It seems this year (2016) we saw more abscondings than usual. This was especially so during the fall. Another mystery was the occasional clustering of bees on the exterior of the hive, sometimes below the hive – odd behavior indeed.
David MacFawn started talking to others about the clustering presentation and the apparent abscondings. Some of David’s contacts, who have been keeping bees for decades, agreed with him that this was indeed odd honey behavior especially for this time of year.
David escalated his concerns to Clemson describing his observations and the oddity of this behavior:
In the Midlands, several of us have noticed bees clustering on the bottom and outside of existing hives in October & November. We believe the bees have absconded and not swarmed. I’d be interested in your opinion as to what is going on and if you have noticed it with your colonies.
We are losing colonies and do not know why. This became apparent to me a few years ago, when Frank Blanchard, then president of Midstate, indicated he had a call about a clump of bees clustering. This was in late Autumn. Frank initially thought they had swarmed but it soon became apparent they had absconded. We had a couple instances last year. This autumn, here in the Midstate, I had one clump of bees’ form on the outside of one of my hives. Another beekeeper also had a clump of bees gather on the underside of one of his hives. My hive had bees in it and the other beekeeper’s hive had died with wax moths. We do not know why the bees are doing this. This is not normal. We need to understand this to teach the beekeepers how to deal with it.
To assist us Dr. Tsuruda sent David the following information and gave permission to distribute to our local and South Carolina membership:
Thank you for your email. Yes, I have noticed this occurring – more this year than last. I agree (at least with my hives), I do not think they are swarming, they are likely absconding (a look in the hive helps point to that). Why, is where records come in handy – just a reminder that everyone should be keeping good and regular inspection regards and these need to be consulted when trying to figure out problems, such as why they are leaving to find a better home.
There are two things that come to mind – one that is always a problem and one that seems more relevant to this year. So, I always ask what the mite situation is – were they monitored? Was any treatment implemented? Was treatment effective? If mites go uncontrolled, their numbers can become very high and as you guys know, most of the mites are in the brood cells, so the adults may abscond to escape the overwhelming mites and to find a new place to start over.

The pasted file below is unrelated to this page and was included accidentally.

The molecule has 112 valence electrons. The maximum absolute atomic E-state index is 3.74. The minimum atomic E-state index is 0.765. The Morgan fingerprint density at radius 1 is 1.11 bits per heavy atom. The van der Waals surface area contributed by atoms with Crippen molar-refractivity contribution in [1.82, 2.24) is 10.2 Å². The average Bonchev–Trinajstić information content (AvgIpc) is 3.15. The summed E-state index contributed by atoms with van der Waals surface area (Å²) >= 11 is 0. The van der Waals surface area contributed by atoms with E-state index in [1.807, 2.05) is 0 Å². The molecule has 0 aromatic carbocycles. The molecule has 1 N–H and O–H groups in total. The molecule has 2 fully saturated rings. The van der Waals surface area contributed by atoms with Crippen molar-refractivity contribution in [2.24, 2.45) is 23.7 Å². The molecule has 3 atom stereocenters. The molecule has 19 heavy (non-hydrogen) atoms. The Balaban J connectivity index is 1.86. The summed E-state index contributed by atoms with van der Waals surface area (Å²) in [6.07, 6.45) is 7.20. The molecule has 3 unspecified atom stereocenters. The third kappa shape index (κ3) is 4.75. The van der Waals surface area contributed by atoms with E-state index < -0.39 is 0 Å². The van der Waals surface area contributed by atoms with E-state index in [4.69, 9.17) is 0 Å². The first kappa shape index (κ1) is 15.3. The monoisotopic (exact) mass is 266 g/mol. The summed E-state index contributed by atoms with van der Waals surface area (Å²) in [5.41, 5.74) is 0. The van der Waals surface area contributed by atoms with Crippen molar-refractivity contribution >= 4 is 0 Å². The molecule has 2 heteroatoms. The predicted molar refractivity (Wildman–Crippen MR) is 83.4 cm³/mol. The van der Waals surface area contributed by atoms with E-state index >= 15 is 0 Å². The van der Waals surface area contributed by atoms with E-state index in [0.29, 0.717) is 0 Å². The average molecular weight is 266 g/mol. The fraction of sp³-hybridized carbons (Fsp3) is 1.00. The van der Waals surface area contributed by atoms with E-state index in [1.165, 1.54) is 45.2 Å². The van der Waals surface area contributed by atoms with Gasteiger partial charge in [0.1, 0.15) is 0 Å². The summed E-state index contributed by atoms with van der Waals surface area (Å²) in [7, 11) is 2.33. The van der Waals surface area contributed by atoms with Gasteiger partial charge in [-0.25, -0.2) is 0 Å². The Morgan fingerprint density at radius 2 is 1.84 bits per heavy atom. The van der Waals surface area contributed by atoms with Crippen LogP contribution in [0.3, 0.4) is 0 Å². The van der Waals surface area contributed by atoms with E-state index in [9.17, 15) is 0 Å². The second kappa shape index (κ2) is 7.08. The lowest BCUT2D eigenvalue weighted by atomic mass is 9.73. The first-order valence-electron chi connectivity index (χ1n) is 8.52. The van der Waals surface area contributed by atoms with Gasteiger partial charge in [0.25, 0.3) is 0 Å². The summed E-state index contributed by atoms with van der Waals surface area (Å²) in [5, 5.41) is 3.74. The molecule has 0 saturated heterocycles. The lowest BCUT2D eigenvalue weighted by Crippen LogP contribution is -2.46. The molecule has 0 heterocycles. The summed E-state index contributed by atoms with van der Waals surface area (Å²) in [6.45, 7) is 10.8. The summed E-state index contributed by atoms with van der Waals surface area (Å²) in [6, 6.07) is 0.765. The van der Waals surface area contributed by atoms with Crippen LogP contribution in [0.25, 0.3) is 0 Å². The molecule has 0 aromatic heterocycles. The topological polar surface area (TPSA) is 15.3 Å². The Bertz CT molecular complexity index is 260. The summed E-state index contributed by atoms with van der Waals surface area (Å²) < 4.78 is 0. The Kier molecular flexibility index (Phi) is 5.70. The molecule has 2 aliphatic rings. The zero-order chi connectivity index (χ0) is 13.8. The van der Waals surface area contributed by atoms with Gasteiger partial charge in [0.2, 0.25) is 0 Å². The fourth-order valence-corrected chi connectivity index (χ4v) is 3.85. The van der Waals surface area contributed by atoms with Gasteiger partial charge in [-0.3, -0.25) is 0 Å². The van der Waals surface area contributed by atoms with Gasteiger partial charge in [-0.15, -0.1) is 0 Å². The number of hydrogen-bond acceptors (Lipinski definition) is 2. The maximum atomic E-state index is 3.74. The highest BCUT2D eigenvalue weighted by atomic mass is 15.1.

The other thing, which can overlap with mite issue, is lack of forage. I think this was a bigger problem this year with the super dry summer – the forage simply dried up. When there is not enough forage or too much competition for resources, bees may leave to search for a new, less stressful location. My bees have been constantly hungry and I noticed this fall that they were easily perturbed and had some attempt to abscond after I inspected them (and had moved on to other hives in the apiary) – the disturbance must’ve been the last straw. This happened once during a class I had out at the bee lab – they thought it was cool but I just thought, “oh no” and explained that the bees weren’t actually swarming, rather, they were fleeing. Needless to say, the forage situation wasn’t better anywhere else so after some time, the cluster returned back to their hive and didn’t make it all the way back in. In one case this fall, they returned to the wrong hive and I found two marked queens battling it out on the bottom board.
I really hope folks didn’t overharvest after what seemed to be a great spring – the dry summer could make for a tough winter (especially if the temperature keeps going up and down). Sugar water is not the same as nectar/honey.
I have both issues in my bee yard as a result of my research program so I hope I’m experiencing it at higher levels than others in the state. Again, it really helps to look back at inspection records and ask yourself why they may have wanted to find better real estate (and adjust management strategies). It is rare I have an ideal colony abscond – and a lot can happen between the time of being strong in the spring and absconding in the fall so regular inspection records are helpful. Also keep in mind that some bees really don’t like disturbance – this is one reason beekeepers in Asia have a harder time with the Asian honey bee; it absconds easily upon being disturbed/inspected. I realize this runs counter to what I just said about having regular inspections – this not an uncommon frustration in beekeeping – finding that ideal middle ground, which changes throughout the season (and varies by region). Fingers crossed for a wetter season next year – I might be putting in some irrigation in planted plots as a backup.
Btw, you guys probably know this, but if bees are seen clustering on the outside and bottom of a hive (especially one with a screen bottom board), it helps to look in that cluster to see if there’s a queen in there. I have had people (of various levels of experience) drop a queen while doing an inspection and she found her way to the underside and stayed there – have seen comb built underneath too…
Hope you all had nice Thanksgiving festivities. Hope your bees had a nice feast too!
JENNIFER TSURUDA, PhD CLEMSON UNIVERSITY
272 Poole Agricultural Center
130 McGinty Ct
Clemson, SC 29634